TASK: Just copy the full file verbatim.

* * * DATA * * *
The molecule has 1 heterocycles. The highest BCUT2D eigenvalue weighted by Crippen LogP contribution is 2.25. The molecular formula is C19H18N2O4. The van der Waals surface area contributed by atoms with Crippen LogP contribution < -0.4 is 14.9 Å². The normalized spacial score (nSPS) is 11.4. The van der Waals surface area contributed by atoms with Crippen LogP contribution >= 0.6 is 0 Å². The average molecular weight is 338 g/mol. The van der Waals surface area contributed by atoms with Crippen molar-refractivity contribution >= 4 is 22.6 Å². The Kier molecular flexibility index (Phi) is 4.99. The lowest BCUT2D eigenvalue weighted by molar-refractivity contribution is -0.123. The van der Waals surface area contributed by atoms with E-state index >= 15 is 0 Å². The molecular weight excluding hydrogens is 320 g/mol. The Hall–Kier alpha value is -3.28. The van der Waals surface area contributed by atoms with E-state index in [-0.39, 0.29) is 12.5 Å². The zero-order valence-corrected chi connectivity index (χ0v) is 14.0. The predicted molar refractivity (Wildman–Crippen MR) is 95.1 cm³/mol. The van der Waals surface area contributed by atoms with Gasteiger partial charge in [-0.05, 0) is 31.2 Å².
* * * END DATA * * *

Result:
The molecule has 1 heterocycles. The highest BCUT2D eigenvalue weighted by Crippen LogP contribution is 2.25. The molecular formula is C19H18N2O4. The van der Waals surface area contributed by atoms with Crippen LogP contribution < -0.4 is 14.9 Å². The normalized spacial score (nSPS) is 11.4. The van der Waals surface area contributed by atoms with Crippen LogP contribution >= 0.6 is 0 Å². The average molecular weight is 338 g/mol. The van der Waals surface area contributed by atoms with Crippen molar-refractivity contribution >= 4 is 22.6 Å². The Kier molecular flexibility index (Phi) is 4.99. The lowest BCUT2D eigenvalue weighted by molar-refractivity contribution is -0.123. The van der Waals surface area contributed by atoms with E-state index >= 15 is 0 Å². The molecular weight excluding hydrogens is 320 g/mol. The Hall–Kier alpha value is -3.28. The van der Waals surface area contributed by atoms with E-state index in [-0.39, 0.29) is 12.5 Å². The zero-order valence-corrected chi connectivity index (χ0v) is 14.0. The predicted molar refractivity (Wildman–Crippen MR) is 95.1 cm³/mol. The van der Waals surface area contributed by atoms with Gasteiger partial charge in [-0.05, 0) is 31.2 Å².